Trillium Jubilee Structural Rehab - Fiberglass RV
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Old 02-05-2020, 10:04 PM   #1
Junior Member
Name: Michael
Trailer: Trillium Jubilee
Posts: 15
Trillium Jubilee Structural Rehab

My first post, hoping for any guidance from this terrific group on my 1980 Jubilee restoration challenge. Please excuse any breach in etiquette if I've missed something.

On our first trip last fall noticed it was sitting a little low. A lot of bouncing but no tire rubbing. Visible frame rust added concern and distortions in the shell need investigation. With only 2 inches clearance above the 13” tires and the wheel sitting noticeably forward in the opening, so I'll be starting at the bottom and then work up from there.

Just removed the frame and the cantilever from the axle rearward drops more than 1” out of parallel with the front frame. Both fiberglass wheel wells have cracks in the front at the point where where the top frame tube lap joint ends.

Planning to replace the torsion axle that is stuck up at about 18 degrees and maybe add a tapered steel gusset under the rear frame running back from the axle to re-support the rear and some extra crossmembers to stiffen the floor in spots.

Included are some photos and some initial questions:

1. Does the axle welded mounting look original? Were brakes an option in 1980? The 10” brake drums are Dexter. Would they have fit on the original spindles?
2. Considering installing a #10 Torflex 3500 lb with 0 degree angle. Does that sound correct but I may later switch to 14” rims so would 10 degree down be too high? Also not too stiff.
3. Is the rear frame sag unusual or a common problem?
4. Does the crack in the wheel well look serious or more cosmetic? Since it’s on both sides equally, I think it’s the result of concentrated forces from the frame flexing, so I hope stiffening the frame will help.

Well, that’s a start for now. Reading about others experiences can be helpful so I’m happy to contribute for other Jubilee owners with similar issues.
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Old 02-06-2020, 08:34 AM   #2
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Joe MacDonald's Avatar
Trailer: Trillium
Posts: 1,015
looking at the frame transition, and the design of the body where it fits, I would say it probably is original.
My 81 5500 came with an axle with leaf springs, 7 inch drums and brakes I'm not sure if it was original or not, but I upgraded to a beefier axle with 10 inch brakes.
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Old 02-06-2020, 09:13 AM   #3
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Name: bob
Trailer: Was A-Liner now 13f Scamp
Posts: 3,196
i dont own this sort of rig

I am amazed you did this and I am sure you will figure all this out. Love all this and a chance to see this!


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Old 02-06-2020, 10:19 AM   #4
Senior Member
Name: bill
Trailer: 2013 Escape 19; 1977 Trillium 1300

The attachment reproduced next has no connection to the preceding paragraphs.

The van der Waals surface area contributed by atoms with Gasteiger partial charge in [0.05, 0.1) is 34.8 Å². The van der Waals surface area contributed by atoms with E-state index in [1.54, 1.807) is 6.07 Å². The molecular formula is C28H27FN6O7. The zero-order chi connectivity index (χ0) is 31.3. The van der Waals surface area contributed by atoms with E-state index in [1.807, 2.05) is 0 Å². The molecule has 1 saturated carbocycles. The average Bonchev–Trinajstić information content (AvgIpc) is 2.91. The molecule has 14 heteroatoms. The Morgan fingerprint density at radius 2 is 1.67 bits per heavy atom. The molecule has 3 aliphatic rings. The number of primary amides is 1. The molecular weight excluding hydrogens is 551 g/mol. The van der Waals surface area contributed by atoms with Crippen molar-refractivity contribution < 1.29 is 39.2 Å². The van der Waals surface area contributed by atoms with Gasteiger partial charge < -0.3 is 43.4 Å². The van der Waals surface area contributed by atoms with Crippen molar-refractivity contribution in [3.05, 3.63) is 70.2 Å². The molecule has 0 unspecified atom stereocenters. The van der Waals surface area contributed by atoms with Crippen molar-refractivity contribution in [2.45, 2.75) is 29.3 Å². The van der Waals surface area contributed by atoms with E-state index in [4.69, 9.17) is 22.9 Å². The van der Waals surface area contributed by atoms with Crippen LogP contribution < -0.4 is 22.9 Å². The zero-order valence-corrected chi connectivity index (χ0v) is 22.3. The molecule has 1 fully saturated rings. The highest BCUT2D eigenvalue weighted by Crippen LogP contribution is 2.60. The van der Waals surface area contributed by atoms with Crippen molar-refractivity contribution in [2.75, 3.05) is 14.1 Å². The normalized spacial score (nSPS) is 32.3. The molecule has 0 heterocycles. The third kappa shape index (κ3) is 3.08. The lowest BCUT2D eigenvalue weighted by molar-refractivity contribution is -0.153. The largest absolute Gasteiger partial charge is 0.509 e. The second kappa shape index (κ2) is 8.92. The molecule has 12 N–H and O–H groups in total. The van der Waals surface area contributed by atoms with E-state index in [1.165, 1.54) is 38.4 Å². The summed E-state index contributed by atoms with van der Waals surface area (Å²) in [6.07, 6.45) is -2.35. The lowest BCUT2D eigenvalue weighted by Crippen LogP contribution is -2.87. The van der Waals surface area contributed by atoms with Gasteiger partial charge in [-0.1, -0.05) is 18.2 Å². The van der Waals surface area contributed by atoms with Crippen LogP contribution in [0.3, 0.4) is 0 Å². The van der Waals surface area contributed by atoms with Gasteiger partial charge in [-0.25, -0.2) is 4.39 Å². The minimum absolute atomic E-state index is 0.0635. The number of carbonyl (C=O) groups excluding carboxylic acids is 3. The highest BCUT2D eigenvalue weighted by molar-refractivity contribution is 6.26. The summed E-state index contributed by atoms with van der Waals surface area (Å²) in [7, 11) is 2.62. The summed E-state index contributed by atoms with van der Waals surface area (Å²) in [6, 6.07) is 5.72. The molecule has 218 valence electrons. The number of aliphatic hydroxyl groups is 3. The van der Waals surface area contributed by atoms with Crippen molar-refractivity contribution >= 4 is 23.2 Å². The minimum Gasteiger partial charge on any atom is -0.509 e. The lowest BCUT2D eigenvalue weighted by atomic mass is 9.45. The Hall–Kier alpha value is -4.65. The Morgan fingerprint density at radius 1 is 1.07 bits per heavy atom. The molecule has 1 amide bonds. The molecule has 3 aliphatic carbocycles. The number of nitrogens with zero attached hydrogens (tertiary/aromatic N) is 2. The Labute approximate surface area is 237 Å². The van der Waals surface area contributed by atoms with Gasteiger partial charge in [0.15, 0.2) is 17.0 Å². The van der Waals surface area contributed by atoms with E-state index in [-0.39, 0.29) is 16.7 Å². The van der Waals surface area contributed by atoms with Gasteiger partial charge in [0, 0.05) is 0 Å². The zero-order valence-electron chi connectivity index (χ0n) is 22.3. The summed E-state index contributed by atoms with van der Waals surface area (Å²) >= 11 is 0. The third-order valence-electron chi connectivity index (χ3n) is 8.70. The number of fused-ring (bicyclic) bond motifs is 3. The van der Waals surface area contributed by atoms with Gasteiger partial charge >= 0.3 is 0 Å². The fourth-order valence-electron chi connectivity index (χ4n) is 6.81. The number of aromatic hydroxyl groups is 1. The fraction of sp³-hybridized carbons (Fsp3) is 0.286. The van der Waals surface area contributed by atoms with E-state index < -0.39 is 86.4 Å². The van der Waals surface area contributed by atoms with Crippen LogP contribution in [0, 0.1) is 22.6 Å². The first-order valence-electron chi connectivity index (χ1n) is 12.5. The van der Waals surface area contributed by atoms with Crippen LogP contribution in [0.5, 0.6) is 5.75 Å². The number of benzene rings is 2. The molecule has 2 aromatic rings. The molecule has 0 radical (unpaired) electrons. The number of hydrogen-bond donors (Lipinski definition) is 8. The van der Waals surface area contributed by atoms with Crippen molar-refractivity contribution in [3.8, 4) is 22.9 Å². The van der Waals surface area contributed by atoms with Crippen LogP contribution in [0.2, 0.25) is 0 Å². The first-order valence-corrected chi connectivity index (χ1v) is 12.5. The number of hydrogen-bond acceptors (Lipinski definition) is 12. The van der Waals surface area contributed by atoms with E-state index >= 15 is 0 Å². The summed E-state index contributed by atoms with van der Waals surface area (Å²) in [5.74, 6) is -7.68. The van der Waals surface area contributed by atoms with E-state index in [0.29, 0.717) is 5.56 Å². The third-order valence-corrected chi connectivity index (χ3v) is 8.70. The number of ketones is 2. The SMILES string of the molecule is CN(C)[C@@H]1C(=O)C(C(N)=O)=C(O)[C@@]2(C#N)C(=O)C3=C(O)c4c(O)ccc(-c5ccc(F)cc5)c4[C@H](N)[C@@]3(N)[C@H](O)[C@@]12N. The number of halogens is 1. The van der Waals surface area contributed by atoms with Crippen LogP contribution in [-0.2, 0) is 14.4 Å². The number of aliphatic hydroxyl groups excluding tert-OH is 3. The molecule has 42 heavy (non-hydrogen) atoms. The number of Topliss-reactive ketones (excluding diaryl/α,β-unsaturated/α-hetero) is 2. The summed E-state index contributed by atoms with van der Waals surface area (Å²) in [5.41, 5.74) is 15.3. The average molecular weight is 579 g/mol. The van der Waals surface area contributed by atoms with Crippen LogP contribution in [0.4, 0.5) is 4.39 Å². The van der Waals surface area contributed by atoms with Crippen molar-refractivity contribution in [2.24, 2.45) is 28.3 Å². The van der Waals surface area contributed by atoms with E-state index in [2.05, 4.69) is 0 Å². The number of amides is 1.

The Mountains of North Carolina
Posts: 3,814
I would not be supporting the trailer by the pontoons, if that is what I am seeing in the wheel well picture. I would run a 4x6 across side to side (or a steel beam as it looks like you have done already), and I would have a big enough block of wood that the main floor between the pontoons is supported. But hey, I may be misunderstanding the picture.

Look how little support there is on the frame from the axle back, and compare it to the axle forward. No wonder it sagged after 40 years. Is there clearance underneath where you can run more metal channel side to side, and maybe double up the frame front to back in the rear section.

You've done the hard part. Now with the help of a good welder, I would beef it up. And I would add fish plates where the frame was bent inward and upward near the front.

Overall, like most of the vintage FG trailers out there, the frame is under built from a metal gauge standpoint. Heck even Escape had to change their frame design in 2013. To get these trailers light, steel is heavy. So manufacturers tended to use the least amount of steel they could.

I think the fiberglass cracking is a result of the problem, not the cause. But you will want to repair that area for sure. Its hidden, so you can go to town on it and no one will see it.

I like those adjustable axles, that would be my choice when I get around to replacing mine. FWIW, I have 14 inch tires on my 1977 Trillium, with original axle and about 4 inches clearance. In my case, the axle has zero drop.
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Old 02-06-2020, 05:56 PM   #5
Junior Member
Name: Michael
Trailer: Trillium Jubilee
Posts: 15
Joe, it's good to know that the axle mount looks original so I'll replace it to be similar. Clearly, the mount bracket needs to be welded in if it's serving to reinforce the frame at the lap joint. Dexter Axle said that their high mount bracket can be welded if care is taken not to build up too much heat in the axle tube that would degrade the internal rubber torsion rods.

I'm thinking of ordering the popular #10 Dexter Torflex 3500 axle rubbered to a lighter 2500 lb. load. Probably the #9 Torflex would be ok but it's upper rating is 2,200 lb and is typically supplied with smaller brakes. Incredibly, the Jubilee factory dry weight spec is only 1,485 lbs so I still can't see how the numbers work when you subtract the tongue weight from the axle load.